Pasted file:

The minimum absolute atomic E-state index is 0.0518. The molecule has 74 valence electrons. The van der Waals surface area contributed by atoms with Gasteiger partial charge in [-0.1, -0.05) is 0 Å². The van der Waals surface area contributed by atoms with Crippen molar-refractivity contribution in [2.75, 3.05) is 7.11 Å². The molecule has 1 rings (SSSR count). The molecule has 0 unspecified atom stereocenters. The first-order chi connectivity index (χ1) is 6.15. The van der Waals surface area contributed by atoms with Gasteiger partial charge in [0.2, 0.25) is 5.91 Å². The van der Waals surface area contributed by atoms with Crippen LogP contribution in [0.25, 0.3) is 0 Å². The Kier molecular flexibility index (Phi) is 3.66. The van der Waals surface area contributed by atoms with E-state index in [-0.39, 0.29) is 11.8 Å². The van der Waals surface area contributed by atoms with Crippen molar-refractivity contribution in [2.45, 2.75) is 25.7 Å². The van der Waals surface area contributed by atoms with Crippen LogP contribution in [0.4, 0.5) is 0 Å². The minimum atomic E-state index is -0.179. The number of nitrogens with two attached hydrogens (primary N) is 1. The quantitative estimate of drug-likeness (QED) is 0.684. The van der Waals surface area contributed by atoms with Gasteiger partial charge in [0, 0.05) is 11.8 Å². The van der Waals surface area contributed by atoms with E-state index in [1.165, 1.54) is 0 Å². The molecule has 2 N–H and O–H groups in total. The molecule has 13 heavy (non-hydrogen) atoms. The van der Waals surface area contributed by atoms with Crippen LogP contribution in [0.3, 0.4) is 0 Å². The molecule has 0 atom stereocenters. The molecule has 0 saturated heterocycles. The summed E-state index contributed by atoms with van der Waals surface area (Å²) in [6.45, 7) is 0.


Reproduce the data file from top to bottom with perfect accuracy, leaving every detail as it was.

The minimum absolute atomic E-state index is 0.0518. The molecule has 74 valence electrons. The van der Waals surface area contributed by atoms with Gasteiger partial charge in [-0.1, -0.05) is 0 Å². The van der Waals surface area contributed by atoms with Crippen molar-refractivity contribution in [2.75, 3.05) is 7.11 Å². The molecule has 1 rings (SSSR count). The molecule has 0 unspecified atom stereocenters. The first-order chi connectivity index (χ1) is 6.15. The van der Waals surface area contributed by atoms with Gasteiger partial charge in [0.2, 0.25) is 5.91 Å². The van der Waals surface area contributed by atoms with Crippen LogP contribution in [0.25, 0.3) is 0 Å². The Kier molecular flexibility index (Phi) is 3.66. The van der Waals surface area contributed by atoms with E-state index in [-0.39, 0.29) is 11.8 Å². The van der Waals surface area contributed by atoms with Crippen molar-refractivity contribution in [2.45, 2.75) is 25.7 Å². The van der Waals surface area contributed by atoms with Crippen LogP contribution in [0.4, 0.5) is 0 Å². The minimum atomic E-state index is -0.179. The number of nitrogens with two attached hydrogens (primary N) is 1. The quantitative estimate of drug-likeness (QED) is 0.684. The van der Waals surface area contributed by atoms with Gasteiger partial charge in [0, 0.05) is 11.8 Å². The van der Waals surface area contributed by atoms with E-state index in [1.165, 1.54) is 0 Å². The molecule has 2 N–H and O–H groups in total. The molecule has 13 heavy (non-hydrogen) atoms. The van der Waals surface area contributed by atoms with Crippen LogP contribution in [0.3, 0.4) is 0 Å². The molecule has 0 atom stereocenters. The molecule has 0 saturated heterocycles. The summed E-state index contributed by atoms with van der Waals surface area (Å²) in [6.45, 7) is 0.